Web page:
Texas lawmakers find consensus on bill banning diversity, equity and inclusion offices in public universities
Sign up for The Brief, The Texas Tribune’s daily newsletter that keeps readers up to speed on the most essential Texas news.
Texas public universities’ diversity, equity and inclusion offices likely have six months left before they’re banished.
State lawmakers came to an agreement Saturday on legislation that would ban DEI offices, programs and training at publicly funded universities, largely adopting the version that the Texas House approved a week ago, with some minor changes.
Notably, the conference committee of lawmakers appointed to hash out the differences between the two chambers’ versions of the bill removed the House provision that would ensure universities reassign DEI office employees to new positions with similar pay. Instead, universities may provide letters of recommendation for employees.
Both chambers approved the final version of Senate Bill 17 Sunday and it now heads to Gov. Greg Abbott. If he signs the bill or allows it to become law without his signature, it will make Texas the second state in the country, after Florida, to ban such initiatives in public higher education.
Before the House vote, Rep. Ron Reynolds, D-Missouri City, made a plea to members to vote against the legislation, pointing to the fact that the NAACP recently issued a travel advisory to Florida because of recent legislation, including a ban of DEI programs in higher education.
"Don’t be on the wrong side of history," Reynolds said. "Don’t let Texas be the next state to get a travel advisory. Don’t let the politics of extremism get in the way in the progress that we’ve made over the years."
The House approved the final version of the bill with a vote of 82 to 61.
Bill sponsor Sen. Brandon Creighton, R-Conroe, celebrated the bill's passage.
"The days of political oaths, compelled speech, and racial profiling in university hiring are behind us," he said in a statement. "Moving forward, Texas will prioritize the advancement of the most qualified individuals and endorse policies that promote diversity and equality for our great state."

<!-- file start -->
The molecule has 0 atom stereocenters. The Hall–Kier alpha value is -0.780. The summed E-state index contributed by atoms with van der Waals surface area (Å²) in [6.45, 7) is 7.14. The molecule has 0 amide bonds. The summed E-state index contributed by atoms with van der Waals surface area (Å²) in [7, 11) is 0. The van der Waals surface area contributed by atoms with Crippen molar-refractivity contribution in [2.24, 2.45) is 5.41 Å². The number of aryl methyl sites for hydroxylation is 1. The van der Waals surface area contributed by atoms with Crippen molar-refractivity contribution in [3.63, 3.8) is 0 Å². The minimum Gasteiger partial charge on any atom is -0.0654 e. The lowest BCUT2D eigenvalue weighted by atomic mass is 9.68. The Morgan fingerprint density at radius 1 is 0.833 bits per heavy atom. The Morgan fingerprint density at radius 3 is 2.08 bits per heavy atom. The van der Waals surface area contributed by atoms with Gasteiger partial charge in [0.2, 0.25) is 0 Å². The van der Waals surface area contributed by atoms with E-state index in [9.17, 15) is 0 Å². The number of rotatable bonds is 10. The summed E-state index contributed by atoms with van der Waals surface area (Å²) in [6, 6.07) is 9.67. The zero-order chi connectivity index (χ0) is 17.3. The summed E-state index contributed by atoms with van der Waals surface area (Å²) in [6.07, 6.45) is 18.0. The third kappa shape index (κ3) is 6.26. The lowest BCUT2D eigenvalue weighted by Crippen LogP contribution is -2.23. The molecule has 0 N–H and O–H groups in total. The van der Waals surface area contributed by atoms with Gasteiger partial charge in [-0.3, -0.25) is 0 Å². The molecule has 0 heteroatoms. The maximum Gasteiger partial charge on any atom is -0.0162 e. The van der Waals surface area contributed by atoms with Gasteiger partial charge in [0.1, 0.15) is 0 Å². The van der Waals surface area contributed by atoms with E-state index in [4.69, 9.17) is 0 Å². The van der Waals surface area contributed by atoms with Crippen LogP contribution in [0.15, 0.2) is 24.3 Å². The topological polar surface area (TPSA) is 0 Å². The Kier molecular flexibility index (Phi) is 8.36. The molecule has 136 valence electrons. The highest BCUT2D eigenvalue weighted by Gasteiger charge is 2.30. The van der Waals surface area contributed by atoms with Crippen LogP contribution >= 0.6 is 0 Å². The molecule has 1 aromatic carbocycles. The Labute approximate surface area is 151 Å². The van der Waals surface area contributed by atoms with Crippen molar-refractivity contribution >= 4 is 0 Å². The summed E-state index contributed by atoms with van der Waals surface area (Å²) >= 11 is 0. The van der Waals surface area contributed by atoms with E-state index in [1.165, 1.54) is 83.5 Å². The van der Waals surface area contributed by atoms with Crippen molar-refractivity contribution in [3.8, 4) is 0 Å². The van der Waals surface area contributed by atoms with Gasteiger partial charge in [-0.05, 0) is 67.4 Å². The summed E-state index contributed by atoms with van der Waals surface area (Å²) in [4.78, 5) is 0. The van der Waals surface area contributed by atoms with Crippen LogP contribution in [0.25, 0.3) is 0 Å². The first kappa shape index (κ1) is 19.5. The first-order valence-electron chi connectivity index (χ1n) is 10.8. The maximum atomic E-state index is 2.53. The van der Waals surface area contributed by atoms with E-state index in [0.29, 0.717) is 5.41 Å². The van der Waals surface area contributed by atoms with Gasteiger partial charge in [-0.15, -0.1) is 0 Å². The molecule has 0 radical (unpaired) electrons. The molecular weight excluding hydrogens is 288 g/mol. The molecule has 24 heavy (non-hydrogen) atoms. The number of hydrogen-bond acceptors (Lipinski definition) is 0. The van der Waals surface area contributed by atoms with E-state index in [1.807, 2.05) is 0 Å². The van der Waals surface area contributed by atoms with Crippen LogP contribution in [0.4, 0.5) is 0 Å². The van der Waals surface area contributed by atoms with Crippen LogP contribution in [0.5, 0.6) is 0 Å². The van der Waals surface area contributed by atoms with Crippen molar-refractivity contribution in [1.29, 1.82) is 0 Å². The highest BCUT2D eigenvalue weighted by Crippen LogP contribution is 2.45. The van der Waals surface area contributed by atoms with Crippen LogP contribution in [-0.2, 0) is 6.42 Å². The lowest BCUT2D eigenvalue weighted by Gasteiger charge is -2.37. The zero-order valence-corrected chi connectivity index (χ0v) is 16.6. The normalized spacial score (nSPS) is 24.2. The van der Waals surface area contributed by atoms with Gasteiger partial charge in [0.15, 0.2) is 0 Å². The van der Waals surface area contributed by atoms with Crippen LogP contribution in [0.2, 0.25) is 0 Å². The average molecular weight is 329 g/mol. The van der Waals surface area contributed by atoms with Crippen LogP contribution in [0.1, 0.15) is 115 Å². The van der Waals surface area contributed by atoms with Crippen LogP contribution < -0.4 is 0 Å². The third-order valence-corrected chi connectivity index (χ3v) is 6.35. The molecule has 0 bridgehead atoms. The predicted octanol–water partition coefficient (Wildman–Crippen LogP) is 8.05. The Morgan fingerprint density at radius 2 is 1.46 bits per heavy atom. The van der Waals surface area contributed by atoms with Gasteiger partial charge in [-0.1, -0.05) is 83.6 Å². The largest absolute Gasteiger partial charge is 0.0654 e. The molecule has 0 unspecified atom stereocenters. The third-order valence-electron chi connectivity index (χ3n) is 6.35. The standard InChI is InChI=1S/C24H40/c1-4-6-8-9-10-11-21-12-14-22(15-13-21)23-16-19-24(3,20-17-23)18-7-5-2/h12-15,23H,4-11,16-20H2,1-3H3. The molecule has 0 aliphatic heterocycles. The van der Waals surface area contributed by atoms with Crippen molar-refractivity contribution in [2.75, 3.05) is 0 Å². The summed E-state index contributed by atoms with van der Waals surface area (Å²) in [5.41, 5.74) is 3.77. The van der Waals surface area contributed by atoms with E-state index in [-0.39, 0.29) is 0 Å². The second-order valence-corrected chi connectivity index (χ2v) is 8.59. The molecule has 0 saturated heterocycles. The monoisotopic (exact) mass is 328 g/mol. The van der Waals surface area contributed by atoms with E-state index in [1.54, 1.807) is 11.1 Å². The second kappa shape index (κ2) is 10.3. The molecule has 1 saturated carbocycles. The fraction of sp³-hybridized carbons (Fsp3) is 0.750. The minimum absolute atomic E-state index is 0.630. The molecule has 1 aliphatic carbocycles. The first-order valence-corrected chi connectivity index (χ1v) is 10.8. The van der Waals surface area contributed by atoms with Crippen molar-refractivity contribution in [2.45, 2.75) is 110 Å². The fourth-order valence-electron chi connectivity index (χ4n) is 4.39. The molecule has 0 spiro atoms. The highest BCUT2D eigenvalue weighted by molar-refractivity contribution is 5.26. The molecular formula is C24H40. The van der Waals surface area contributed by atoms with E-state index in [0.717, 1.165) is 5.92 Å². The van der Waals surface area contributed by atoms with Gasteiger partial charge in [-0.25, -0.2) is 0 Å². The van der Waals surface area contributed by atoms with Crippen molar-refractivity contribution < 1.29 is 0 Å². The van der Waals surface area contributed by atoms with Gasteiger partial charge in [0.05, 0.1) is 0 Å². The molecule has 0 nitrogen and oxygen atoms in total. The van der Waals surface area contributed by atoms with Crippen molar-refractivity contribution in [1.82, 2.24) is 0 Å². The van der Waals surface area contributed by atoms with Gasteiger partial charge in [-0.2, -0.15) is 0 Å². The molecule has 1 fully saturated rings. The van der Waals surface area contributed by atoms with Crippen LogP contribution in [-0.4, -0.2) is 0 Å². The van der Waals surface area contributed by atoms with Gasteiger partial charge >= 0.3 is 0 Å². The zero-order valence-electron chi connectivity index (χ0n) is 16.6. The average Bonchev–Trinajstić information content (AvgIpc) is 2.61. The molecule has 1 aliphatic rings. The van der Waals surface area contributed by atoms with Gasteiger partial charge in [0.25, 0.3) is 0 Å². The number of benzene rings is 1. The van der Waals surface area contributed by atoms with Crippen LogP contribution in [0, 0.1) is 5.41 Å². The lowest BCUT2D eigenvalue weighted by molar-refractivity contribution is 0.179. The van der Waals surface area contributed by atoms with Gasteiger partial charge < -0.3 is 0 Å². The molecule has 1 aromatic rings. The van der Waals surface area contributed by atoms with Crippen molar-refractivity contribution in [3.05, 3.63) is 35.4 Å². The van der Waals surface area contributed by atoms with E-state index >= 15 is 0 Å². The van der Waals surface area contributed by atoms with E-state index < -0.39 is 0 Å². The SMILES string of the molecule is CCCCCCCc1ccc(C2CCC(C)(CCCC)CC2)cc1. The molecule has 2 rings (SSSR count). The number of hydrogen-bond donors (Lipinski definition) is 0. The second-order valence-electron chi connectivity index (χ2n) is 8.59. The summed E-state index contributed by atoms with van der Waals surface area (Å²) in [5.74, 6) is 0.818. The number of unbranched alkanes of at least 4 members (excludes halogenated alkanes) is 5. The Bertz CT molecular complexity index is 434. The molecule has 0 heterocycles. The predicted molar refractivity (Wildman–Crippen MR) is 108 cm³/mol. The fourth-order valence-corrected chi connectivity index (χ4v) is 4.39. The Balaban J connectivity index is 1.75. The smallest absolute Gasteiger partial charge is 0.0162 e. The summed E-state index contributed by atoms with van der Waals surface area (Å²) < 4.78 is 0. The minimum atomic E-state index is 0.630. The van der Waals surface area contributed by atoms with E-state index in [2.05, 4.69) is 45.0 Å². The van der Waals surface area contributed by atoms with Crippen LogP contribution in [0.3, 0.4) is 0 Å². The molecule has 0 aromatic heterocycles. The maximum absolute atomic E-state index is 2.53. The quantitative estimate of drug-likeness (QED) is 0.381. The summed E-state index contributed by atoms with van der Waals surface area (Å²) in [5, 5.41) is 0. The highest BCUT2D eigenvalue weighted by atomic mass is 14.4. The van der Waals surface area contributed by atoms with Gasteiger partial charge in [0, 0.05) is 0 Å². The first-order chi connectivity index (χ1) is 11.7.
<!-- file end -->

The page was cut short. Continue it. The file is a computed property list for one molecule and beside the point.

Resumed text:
Some Texas college students immediately condemned the decision to send the legislation to the governor, and pledged to continue pushing to make universities welcoming to all students.
"Our lawmakers fundamentally misunderstand the role of DEI in reconciling a longstanding history of systemic exclusion in Texas’s institutions of higher learning. DEI represents a dedication to create and maintain an open and supportive environment for all students regardless of background," a group of student leaders for the group Texans Students for DEI said in a statement. "The implementation of DEI offices and practices may be banned from college campuses, but the principles of diversity, equity, and inclusion can never be removed from us, the people. We — those who care about academic pursuit, who want to engage with, learn from and walk beside people of all backgrounds, and who welcome all people — cannot be stopped."
ReferenceConference committee report for SB 17
The final legislation says universities cannot create diversity offices, hire employees to conduct DEI work, or require any DEI training as a condition for being hired by or admitted to the university. All hiring practices must be “color-blind and sex-neutral.” The bill would also prohibit universities from asking job candidates to provide written answers about how they consider diversity in their work or sharing how they would work with diverse populations, commonly known as diversity statements. Critics have equated diversity statements with ideological oaths, while supporters say they help ensure job candidates are prepared to support students from all backgrounds.